LIFE, LIBERTY, AND THE PURSUIT OF HAPPINESS
Our nation’s forefathers declared that the government of the United States of America was instituted to secure certain unalienable rights bestowed on us by our Creator. At the present juncture, these rights are under widespread and unrelenting attack as a consequence of the denial of God throughout society and the abandonment of public life by most Christians. To restore the fullest expression of these rights in society and in our public institutions is therefore a critical duty for all Christian citizens of our nation.
Our effectiveness in this restoration rests first and foremost on the recognition of the sovereignty of God the Creator. The concept of inalienable rights may be traced through Samual Adams, John Locke, and others, to an origin in Holy Scripture. God has created us and we are His. In Jesus Christ is life and life abundantly; He has given us true and complete freedom, and the deepest happiness flows from His salvation and His providence. Our inalienable rights, therefore, are founded upon God. Our declaration, in this year 1984 and in all years, must be positive and joyful, that through acknowledging God and observing His Word, all the people of the nation may enjoy true life, liberty, and the pursuit of happiness.
We must proclaim these truths in the critical places of society and government where a choking of rights threatens whole portions of present and future society. The threats are severe against religious liberty, educational liberty, and family unity, and are frequently delivered by misapplication of government. All freedom–loving people must acquire an understanding of God’s divine order for society, as full as the understanding of God’s order for internal church government. Then, we may help restore the fullness of our inalienable rights according to the divine pattern, which has the blessing of God. No critical institution in our society can be ignored in this restoration.
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LIFE, LIBERTY, AND THE PURSUIT OF HAPPINESS
History of Inalienable Rights
The Declaration of Independence
The Declaration of Independence, one of our nation’s foundational documents, states in simple eloquence a philosophy of government which is profound, viable, and Biblically correct. In the words of the Declaration,
We hold these truths to be self–evident,
That all men are created equal,
That they are endowed by their Creator
with certain unalienable Rights,
That among these are Life, Liberty and the pursuit of Happiness.–
That to secure these rights, Governments are instituted among Men,
Deriving their just powers from the consent of the governed.
These words written by Thomas Jefferson were immortalized by the success of the American Revolution. But they were by no means any novelty on July 4, 1776. They were not produced out of Jefferson’s originality or creativity. It is certainly true that his draft of the Declaration was borne primarily from his own well–developed conceptions about government and its foundations, but he did not claim to be the source of inspiration for the thoughts he set down on paper. Some years after the Revolution, John Adams complained that Jefferson had written nothing new, to which Jefferson agreed. Jefferson was very familiar with earlier documents containing similar thoughts when he penned the Declaration, such as the piece by Samuel Adams entitled “Rights of the Colonists.”All the political leaders of the Revolution were of one mind concerning the self–evident truths of the Declaration.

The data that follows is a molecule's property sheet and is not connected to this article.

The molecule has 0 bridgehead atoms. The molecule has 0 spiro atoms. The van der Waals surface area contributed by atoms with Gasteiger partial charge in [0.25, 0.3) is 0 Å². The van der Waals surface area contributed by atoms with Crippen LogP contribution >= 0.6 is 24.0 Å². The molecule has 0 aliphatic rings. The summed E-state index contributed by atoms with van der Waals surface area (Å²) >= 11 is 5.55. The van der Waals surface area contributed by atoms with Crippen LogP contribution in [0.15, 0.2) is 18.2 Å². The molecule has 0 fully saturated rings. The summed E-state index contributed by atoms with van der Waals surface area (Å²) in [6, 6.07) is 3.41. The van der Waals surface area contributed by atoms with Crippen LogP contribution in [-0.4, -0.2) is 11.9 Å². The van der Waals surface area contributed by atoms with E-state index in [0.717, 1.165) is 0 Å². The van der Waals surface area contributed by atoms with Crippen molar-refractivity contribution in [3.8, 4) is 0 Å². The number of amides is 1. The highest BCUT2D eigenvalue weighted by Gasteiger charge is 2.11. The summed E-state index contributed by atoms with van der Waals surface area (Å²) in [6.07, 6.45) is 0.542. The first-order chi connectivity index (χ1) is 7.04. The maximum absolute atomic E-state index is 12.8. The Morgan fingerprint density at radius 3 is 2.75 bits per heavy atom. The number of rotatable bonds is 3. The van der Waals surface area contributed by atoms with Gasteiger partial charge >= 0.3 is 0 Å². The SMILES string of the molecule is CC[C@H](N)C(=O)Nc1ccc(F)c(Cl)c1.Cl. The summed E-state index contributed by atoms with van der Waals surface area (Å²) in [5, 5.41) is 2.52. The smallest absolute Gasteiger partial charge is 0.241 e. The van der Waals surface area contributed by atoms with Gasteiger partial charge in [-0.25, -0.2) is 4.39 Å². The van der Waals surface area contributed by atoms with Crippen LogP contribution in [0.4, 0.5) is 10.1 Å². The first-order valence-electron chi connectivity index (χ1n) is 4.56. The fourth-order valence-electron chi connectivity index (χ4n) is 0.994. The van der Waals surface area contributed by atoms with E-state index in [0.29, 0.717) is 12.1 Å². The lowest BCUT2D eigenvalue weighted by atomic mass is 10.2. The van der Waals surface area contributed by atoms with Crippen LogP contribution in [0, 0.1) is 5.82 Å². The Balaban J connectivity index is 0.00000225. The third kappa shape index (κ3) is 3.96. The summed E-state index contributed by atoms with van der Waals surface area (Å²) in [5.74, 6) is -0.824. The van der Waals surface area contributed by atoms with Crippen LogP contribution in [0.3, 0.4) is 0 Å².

Moreover, the thoughts expressed in the Declaration were shared by the colonists of the time. These thoughts were not reserved to an elite aristocracy that was removed and distant from the colonists. The Declaration was carefully expressed so as to represent the views of the colonists in general, and to win their adherence for the struggle ahead. Years later, John Adams wrote a letter to a Dr. J. Moore, on 29 November 1815, in which he said, looking backward:
A history of the military operations from 1775 to 1783
is not a history of the American Revolution.
The revolution was in the minds and hearts of the people,
and in the union of the colonies,
both of which were substantially effected
before hostilities commenced.
This claim by John Adams, a witness to the events of the Revolution, has been confirmed by the historical hindsight of modern analysis. In the words of John Miller, an historian writing in 1943:
In the final analysis, the question of independence was decided
not in the Continental Congress but in the states
where the issue was threshed out in popular assemblies and meetings.
Both conservatives and radicals in Congress appealed to the people
outside to voice their wishes; and the people’s answer
had much to do with the final decision.…
Congress, indeed, was in danger of finding itself left in the wake
of public opinion in some states: ‘The People are now ahead of you,’
wrote Joseph Hawley of Massachusetts to Sam Adams…”
Sentiment for rebellion in the colonies centered on questions of trade, taxation without representation, and the colossal insensitivity of Great Britain in sending mercenaries from Germany to help put down internal revolt. These issues were sufficient to inflame passion and rhetoric, and to excite debate on the most fundamental concerns. There was assuredly no lack of public attention on the fact that Great Britain was trampling on liberty itself. The issue of liberty was incorporated in the Declaration as the centerpiece of the document, as the insistence on truths held to be self–evident, namely, that all men are created equal, and that in the state of equality they all are endowed by their Creator with fixed inalienable rights, listed as including life, liberty, and the pursuit of happiness.